Brittney Griner was sentenced to nine years in a Russian prison following her arrest in the country on charges of illegal drug possession in February. The WNBA player was also ordered to pay a $16,400 fine, according to CNN. In a written statement released after the ruling, Griner’s attorneys called the court’s decision “absolutely unreasonable” and vowed to continue fighting for the athlete’s freedom.
“This contradicts existing legal practice,” write lawyers Maria Blagovolina and Alexander Boykov. “Considering the level of substance (not to mention the flaws in the report) and the plea, the verdict is grossly inadequate. We will definitely be appealing.”
Griner’s conviction may have come as a shock to some, as it was recently revealed that the United States government had proposed a deal to secure Griner’s release. According to NBC, the Biden administration made a “substantial” offer that would see Griner released along with Paul Whelan in exchange for convicted arms dealer Viktor Bout. Now a legal expert is putting forward an alarming theory about the Phoenix Mercury star’s sentencing.
Brittney Griner verdict could give Russia ‘greater influence’
News of an impending deal with Russia to release Brittney Griner brought an unfortunate snag. According to ESPN, the exchange — which could secure Griner’s release — would likely only happen after her conviction. Now that the athlete has been granted the nine-year decision, a legal expert says the move may have been strategic.
“It absolutely gives the Russians more clout,” former federal prosecutor Neama Rahmani told Nicki Swift exclusively. “The longer sentence puts more pressure on the Biden administration, and we’ve seen that the Russians have no problem waiting out the Secretary of State.” Rahmani, who is currently president of West Coast Trial Lawyers, explains that this type of Americans generally criticize the prisoner exchange because it can lead to more hostage takings. Instead, “Russia is trying to give Griner near the maximum penalty to put pressure on Biden and the State Department to push the trade forward,” Rahmani noted. “But according to all reports, the Americans made the proposal and, to my knowledge, Russia has not yet acted on it.”
Rahmani believes Russia may have waited until Griner was convicted “to have a bigger impact”. Meanwhile, Griner’s teammates and fans have taken to social media to share their support for the athlete. Phoenix Mercury player Brianna Turner wrote“Thinking of BG and how much light she has relentlessly brought to everyone around her.” A fan tweeted“Brittney Griner didn’t deserve this.”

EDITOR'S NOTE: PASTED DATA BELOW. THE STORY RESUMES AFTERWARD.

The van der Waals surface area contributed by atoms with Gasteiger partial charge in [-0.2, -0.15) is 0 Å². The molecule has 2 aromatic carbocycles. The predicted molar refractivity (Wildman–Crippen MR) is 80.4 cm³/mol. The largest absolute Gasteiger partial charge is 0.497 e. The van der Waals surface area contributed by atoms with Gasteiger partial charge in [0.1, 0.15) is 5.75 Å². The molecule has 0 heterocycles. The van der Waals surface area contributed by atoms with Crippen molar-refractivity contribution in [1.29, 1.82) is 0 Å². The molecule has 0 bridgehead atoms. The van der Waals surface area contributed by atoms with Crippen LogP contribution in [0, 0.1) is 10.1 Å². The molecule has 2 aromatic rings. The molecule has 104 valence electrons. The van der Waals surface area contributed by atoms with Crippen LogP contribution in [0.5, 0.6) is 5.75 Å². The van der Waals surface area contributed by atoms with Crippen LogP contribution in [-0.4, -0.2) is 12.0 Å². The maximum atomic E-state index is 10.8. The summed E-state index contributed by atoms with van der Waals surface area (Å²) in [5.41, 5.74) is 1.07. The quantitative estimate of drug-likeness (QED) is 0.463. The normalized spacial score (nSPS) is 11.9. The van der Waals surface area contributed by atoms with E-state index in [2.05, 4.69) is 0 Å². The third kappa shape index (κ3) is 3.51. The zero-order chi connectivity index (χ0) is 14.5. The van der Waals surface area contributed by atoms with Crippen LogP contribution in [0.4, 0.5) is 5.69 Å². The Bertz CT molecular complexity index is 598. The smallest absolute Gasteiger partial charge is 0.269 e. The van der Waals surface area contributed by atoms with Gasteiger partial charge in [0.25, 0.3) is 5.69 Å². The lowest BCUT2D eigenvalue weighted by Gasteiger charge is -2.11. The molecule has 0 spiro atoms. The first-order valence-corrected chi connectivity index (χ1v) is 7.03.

Discussions about a prisoner swap have increased since Brittney Griner’s conviction
A day after Brittney Griner’s sentencing, the Russian government announced its willingness to discuss a prisoner swap in more detail with US officials.
According to CBS News, despite the animosity between the two nations, there seemed to be a potential commonality in the swap that the two nations could agree on — though the commonality has yet to be publicly announced. During a recent press conference, Russia’s Foreign Minister Sergei Lavrov said the Russian government is “ready to discuss this issue.” However, talks on the exchange are only between Russian President Vladimir Putin and US President Joe Biden, Russian officials said. “There is a special channel set up by the presidents that still works despite some public statements,” Lavrov said.
Following Russia’s expressed willingness to trade, the United States has reportedly contacted Lavrov to discuss the country’s participation in further talks – with President Biden saying he is “hopeful” of Griner’s return, according to Reuters. Although both nations have begun communicating about Griner’s release, there is no word on how those talks will affect Griner until a final decision is made. Until then, Griner will continue to serve her sentence.
What is Brittney Griner’s life like in Russian prison?
Until US-Russia prisoner swap talks with Brittney Griner progress further, Griner will continue her stay in a Russian penal colony.
The penal colony to which Griner was sentenced consists of various units in which 40 to 60 women live together per colony. But with 35 different penal colonies across Russia, what happens and how prisoners are treated depends on the leaders of each colony. Sources close to Griner’s situation would not reveal which colony Griner is in or how forgiving her colony is, according to the outlet. But despite the situation, there is a small ray of hope for Griner. While living in the colonies, one day actually counts as two days, reducing her overall sentence.
“She will likely stay there for the duration of her appeal, which could take up to three months if she isn’t pardoned and exchanged first,” Ivan Melnikov, the vice president of the Russian branch of the International Human Rights Defense Committee, told People. “But if her appeal fails, maybe she’ll be sent to another colony.” While prisoners have a set amount of time each day to do whatever they want, it’s possible for Griner that the time could only lead to more thought about the future leads. As Griner’s attorney, Maria Blagovolina, told People, the WNBA star “seems pretty happy to know she hasn’t been forgotten … But she’s pretty realistic about what’s going on.”